Comment: Patience is still a virtue for property investors

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AFTER a 22 per cent rise in the FTSE 100 index from its low last year, could prime housing be the next asset class to recover? And might prime Scottish property now be approaching an inflection point after five years of decline and drift?

There are formidable and immediate obstacles to any sustained recovery here. In Scotland’s prime property sector – meaning houses worth more than £400,000 – there is a massive overhang of unsold property. This currently stands at 1,282, some 
20 per cent up on last year and towering over the figure of 614 in early 2010.

According to the Savills prime property index, values have fallen by an average of around 20 per cent since the peak. Prime sales in Edinburgh have fallen from 72 in 2010 to 54 last year. And asking prices are still far too high.

The firm’s research indicates a continued disconnect between supply and demand and that prices in certain areas “must experience a further fall of around 10 per cent if the entrenched glut of Scottish prime housing stock is to be reduced and a sustained recovery is to get under way”.

A sample of 2,000 prime properties on the Scottish market last year revealed the average price at which prime properties actually sold: £580,373, which was 9.4 per cent lower than the average asking price.

Against this background, overly-ambitious sellers are still on the hook. When recovery does come, it will be from a very low base. As Lucian Cook, Savills director of research, reminded the audience at the group’s annual property ­seminar in Edinburgh last week, housing transactions across the UK are 45 per cent lower than five years ago, prices have gone nowhere for three years and the average time a property spends on the market before a sale is 219 days, against just 143 in February 2009.

The market has also become dramatically polarised between central London – driven up to astonishing levels by overseas money – and the rest of the UK. Looking ahead, the firm sees a 20 per cent recovery in the five years to 2017, but a notably more muted 6 per cent in Scotland.

It is only now that we are seeing the full extent of the property slump here – Jamie Macnab, the firm’s director of country house sales in Scotland, told of a 47 per cent drop in transactions.

So it seems you would have to be an incurable optimist to believe this end of the market could be near a recovery. But there are several reasons to believe that the market here may now be at, or close to, a floor.

There is a recovery, albeit glacial, in the supply of mortgage finance. While this should help the non-prime sector more than the top end, greater mobility there helps lift all the boats, given time.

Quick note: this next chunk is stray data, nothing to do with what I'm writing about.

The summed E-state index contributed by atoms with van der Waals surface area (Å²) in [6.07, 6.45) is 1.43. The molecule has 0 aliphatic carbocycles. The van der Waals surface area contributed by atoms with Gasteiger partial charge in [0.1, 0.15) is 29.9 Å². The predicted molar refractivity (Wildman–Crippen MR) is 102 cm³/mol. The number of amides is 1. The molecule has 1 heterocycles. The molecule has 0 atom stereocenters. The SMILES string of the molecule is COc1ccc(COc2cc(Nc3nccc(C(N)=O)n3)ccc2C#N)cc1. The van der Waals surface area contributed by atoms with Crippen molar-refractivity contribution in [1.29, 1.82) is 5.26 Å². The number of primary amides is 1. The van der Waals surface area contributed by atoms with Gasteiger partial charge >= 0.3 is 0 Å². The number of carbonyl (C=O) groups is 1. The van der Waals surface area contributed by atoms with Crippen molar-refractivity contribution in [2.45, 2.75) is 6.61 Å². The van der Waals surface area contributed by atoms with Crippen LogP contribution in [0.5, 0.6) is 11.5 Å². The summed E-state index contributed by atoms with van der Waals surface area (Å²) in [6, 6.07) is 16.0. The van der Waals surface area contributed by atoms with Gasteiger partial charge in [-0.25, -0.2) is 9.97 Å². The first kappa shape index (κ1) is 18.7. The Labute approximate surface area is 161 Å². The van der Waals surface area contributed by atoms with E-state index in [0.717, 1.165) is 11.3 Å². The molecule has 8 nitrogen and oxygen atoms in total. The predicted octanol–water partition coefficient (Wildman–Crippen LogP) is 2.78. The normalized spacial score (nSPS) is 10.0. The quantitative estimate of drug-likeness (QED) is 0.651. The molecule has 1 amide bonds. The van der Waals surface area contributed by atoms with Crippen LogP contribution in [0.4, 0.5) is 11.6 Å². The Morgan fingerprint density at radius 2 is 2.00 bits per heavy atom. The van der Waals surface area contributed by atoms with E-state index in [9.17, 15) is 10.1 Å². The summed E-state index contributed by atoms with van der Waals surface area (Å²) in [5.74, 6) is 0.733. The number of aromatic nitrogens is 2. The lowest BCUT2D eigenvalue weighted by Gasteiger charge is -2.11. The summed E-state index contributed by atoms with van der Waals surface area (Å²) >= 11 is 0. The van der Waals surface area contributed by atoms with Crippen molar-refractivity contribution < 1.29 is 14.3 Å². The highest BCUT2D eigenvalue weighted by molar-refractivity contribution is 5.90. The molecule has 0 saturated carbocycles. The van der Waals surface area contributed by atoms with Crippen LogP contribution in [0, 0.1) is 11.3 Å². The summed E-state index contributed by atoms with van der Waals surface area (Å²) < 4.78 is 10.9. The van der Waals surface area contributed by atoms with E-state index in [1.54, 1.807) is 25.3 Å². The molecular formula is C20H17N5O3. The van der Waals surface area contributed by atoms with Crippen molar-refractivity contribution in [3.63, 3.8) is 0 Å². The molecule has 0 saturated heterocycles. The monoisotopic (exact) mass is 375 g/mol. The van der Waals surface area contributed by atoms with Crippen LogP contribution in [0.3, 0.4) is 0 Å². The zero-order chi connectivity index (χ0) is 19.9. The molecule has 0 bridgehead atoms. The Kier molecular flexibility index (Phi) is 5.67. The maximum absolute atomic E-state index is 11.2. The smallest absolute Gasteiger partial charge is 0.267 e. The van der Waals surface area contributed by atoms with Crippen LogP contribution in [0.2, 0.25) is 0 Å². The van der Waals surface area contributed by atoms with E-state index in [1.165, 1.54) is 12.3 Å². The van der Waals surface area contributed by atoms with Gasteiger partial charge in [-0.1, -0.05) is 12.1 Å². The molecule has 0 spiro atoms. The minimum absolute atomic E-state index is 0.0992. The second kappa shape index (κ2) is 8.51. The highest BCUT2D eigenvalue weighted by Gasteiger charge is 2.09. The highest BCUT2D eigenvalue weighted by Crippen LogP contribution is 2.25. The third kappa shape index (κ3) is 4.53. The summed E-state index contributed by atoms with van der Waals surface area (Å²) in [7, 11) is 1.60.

While 2012 was generally seen as another miserable period for the market, there were discernible signs of a recovery setting in during the final months and this looks to have continued.

In addition, distinct pockets of the country went against the overall trend – Aberdeenshire most notably. The number of prime sales rose in: Argyll & Bute (up 47 per cent); East Lothian (38 per cent); the Edinburgh areas of Inverleith (29 per cent), New Town (24 per cent) and Stockbridge (22 per cent); Dumfries & Galloway (41 per cent); and Renfrewshire (2 per cent).

Savills said: “These locations all comprise a high proportion of high quality prime, period housing in established, sought-after, best-in-class locations and offer a desirable lifestyle in some of the most beautiful parts of the Scottish countryside”.

There is also continuing growth in the number of non-Scottish and overseas property buyers – 14 per cent of purchasers of prime Edinburgh property came from overseas and 26 per cent of the £1 million-plus bracket property buyers across Scotland came from outside the country, a 9 per cent increase on last year. Overseas buyer interest is likely to be accelerated by the sharp falls seen in sterling over the first months of the year, making UK assets relatively more attractive to international buyers.

And while that stunning price gap between central London and the rest of the UK is unlikely to be unwound to the same extent as seen in previous “ripple” or catch-up periods, there are grounds to believe that prime Scottish property should be able to attract growing investment interest.

Finally, I believe that, when the market does turn, it may do so quite quickly. This may be augmented by high net worth individuals looking for alternative investment assets outside of equities following the strong run of the past year.

As for the Scottish commercial property market, the polarisation between prime and secondary property has intensified. But major office deals have still been achieved in city centres and the price falls are now offering investors rental yields of 7 per cent and above, compared with 1.75-2 per cent on ten-year gilts.

Here, too, despite large quantities of bank portfolio property to be off-loaded, a recovery in institutional interest may not be as far off as widely feared.

The overriding message in all classes remains: be very patient.